Morning Brief, Tuesday, October 31

North Korea back at the table Pyongyang agrees to return to six-party talks over its nuclear program, fueling hopes that Kim’s nuclear program could still be dismantled. The U.S. negotiator, Christopher Hill, warns Pyongyang against conducting a second nuclear test. The talks could resume as early as November. Iraq Nearly 50 Iraqis were killed in ...

606425_ChrisHill5.jpg
606425_ChrisHill5.jpg

North Korea back at the table

Pyongyang agrees to return to six-party talks over its nuclear program, fueling hopes that Kim's nuclear program could still be dismantled. The U.S. negotiator, Christopher Hill, warns Pyongyang against conducting a second nuclear test. The talks could resume as early as November.

Iraq

North Korea back at the table

Pyongyang agrees to return to six-party talks over its nuclear program, fueling hopes that Kim’s nuclear program could still be dismantled. The U.S. negotiator, Christopher Hill, warns Pyongyang against conducting a second nuclear test. The talks could resume as early as November.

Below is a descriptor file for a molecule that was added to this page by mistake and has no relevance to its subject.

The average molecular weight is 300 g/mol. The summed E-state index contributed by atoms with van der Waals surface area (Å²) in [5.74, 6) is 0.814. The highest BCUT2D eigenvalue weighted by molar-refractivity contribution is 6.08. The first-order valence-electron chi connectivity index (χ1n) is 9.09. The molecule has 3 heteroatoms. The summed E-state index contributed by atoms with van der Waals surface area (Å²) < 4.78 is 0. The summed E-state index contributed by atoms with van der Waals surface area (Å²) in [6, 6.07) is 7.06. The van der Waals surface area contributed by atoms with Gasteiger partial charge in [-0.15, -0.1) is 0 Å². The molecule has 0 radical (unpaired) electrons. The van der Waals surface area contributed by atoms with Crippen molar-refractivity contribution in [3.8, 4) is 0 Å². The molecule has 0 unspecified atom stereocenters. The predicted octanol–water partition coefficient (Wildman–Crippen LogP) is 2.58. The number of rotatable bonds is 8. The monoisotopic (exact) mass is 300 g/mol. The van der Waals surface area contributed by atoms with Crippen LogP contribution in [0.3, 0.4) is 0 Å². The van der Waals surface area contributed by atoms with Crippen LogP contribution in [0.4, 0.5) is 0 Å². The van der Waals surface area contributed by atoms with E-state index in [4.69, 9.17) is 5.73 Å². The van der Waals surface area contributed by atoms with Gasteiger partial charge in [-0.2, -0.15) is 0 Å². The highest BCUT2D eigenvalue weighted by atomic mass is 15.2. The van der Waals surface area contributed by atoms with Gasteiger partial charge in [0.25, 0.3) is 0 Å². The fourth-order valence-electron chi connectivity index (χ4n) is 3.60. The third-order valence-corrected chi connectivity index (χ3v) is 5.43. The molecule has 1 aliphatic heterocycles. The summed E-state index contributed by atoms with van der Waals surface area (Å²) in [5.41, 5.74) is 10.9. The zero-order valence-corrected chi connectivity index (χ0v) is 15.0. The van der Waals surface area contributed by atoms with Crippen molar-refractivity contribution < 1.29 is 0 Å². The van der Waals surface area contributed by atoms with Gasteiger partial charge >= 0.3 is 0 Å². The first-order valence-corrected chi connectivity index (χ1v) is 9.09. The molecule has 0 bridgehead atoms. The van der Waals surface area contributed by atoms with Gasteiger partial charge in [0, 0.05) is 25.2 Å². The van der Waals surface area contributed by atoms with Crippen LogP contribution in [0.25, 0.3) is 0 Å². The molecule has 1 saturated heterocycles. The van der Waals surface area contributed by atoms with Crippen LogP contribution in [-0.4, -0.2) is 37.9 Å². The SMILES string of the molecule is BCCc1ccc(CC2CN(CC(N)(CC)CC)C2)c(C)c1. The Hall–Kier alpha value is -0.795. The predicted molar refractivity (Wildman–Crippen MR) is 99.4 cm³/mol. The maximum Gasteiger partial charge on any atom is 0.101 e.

Iraq

Nearly 50 Iraqis were killed in Baghdad yesterday as bombs exploded across the capital and the American death toll rose to 102. Dick Cheney blames the increase in violence on insurgents hoping to influence the midterms

PM Maliki begins what may be a major showdown with the U.S. when he ordered the lifting of a blockade of Sadr City today, a siege American and Iraqi forces put in place several days ago during their search for a missing American soldier and an alleged death squad leader, both believed to be in Sadr City. 

In Britain, Tony Blair is trying to quell calls in the Commons for an inquiry into the handling of the Iraq war.

Elsewhere

Turkey’s bid to join the EU will take a hit next week when an official report is released charging Ankara with failing to make significant progress on reforms. 

Tribesman protest in Pakistan after a madrassa was destroyed yesterday and as many as 80 were killed. Pakistani officials deny that the U.S. was involved, though there’s speculation that the attack was targeting Al Qaeda’s #2. 

The siege of Oaxaca continues. A women’s rights group claims life hasn’t changed for Afghanistan’s women since the fall of the Taliban. Britain will push for an international climate change deal by 2008. Serbians vote to retain Kosovo. And residents in western Germany get an unwanted Halloween surprise: Two tons of severed pig heads on the road.

Carolyn O'Hara is a senior editor at Foreign Policy.

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